Jesus gives us the answer to that question in His teaching on prayer when He said, “Ask of the Father in my name.” You see, when Jesus teaches us to pray in His name, He’s teaching us to remember who He is. That He is the Son of God, the One who took on human flesh and blood to redeem all those born of flesh and blood. That His name is the name of the One who was born of the virgin and lived under and kept the law of the Father perfectly. His is the name of the One who submitted to an unjust arrest and trial, to shameful torture, and ultimately to death on a cross.
His is the name of the One who alone bore the full cup of God’s wrath that you might never know its bitter taste. His is the name of the One who unjustly suffered all these things on the cross, was laid in a tomb, and then, on the third day, rose from the grave for our justification. His is the name of the One who ascended into heaven to prepare a place for you and that He might fill all things. His is the name of the One who promised to return to raise the bodies of all the dead and take you and all believers to live with Him in heaven forever.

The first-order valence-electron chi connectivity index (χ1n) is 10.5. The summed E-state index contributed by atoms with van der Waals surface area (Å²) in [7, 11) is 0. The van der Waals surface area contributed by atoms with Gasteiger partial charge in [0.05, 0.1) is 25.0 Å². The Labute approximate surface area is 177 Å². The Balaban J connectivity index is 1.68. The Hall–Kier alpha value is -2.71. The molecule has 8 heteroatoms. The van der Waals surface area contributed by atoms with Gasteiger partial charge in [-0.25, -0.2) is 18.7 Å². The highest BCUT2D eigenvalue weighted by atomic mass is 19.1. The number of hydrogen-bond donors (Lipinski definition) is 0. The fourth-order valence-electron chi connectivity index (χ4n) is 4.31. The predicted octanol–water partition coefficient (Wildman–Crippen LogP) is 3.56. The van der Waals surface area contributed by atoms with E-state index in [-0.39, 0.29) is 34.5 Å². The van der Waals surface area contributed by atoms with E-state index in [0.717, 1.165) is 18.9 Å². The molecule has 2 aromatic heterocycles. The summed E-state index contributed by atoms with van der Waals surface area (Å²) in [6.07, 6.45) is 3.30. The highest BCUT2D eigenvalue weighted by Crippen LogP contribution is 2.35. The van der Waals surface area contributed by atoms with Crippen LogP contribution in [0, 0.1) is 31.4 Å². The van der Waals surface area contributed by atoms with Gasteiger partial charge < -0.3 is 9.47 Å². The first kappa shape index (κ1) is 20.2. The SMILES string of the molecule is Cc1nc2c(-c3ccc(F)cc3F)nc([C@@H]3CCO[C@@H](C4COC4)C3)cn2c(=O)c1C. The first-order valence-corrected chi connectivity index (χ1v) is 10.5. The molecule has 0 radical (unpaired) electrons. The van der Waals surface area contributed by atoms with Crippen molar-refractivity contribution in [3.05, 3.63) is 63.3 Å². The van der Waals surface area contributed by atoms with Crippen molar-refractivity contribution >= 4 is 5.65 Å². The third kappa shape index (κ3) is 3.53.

You see, praying in Jesus’ name is the foundation of prayer itself. It anchors our prayers in the salvation that Jesus earned for us with His suffering and death. It anchors our prayer in His resurrection and the promise that we also shall rise from the dead to be with Him forever. That means, the power of prayer is found in the name of Jesus, not in the act of praying or even the prayer itself.
Oh, and praying in Jesus’ name doesn’t mean we have to say, “In Jesus’ name, Amen.” It simply means that there is faith in your hearts; the faith that trusts in Jesus Christ alone. My friends, prayer is a gift that the Holy Spirit gives to us at the same time He works faith in us. If we have faith in Jesus for the forgiveness of sins, then we also have the faith that always and only prays in Jesus’ name.
That also means that those who reject the Holy Spirit’s gift of faith cannot really pray, not to the one true God anyway. They can say the words, they can go through the motions, but still, if their faith is in a false god, then they are praying to nothing. It is like talking to a wall. A faithless prayer can be amazingly eloquent, a literary masterpiece, but only those who cannot answer that prayer will hear it.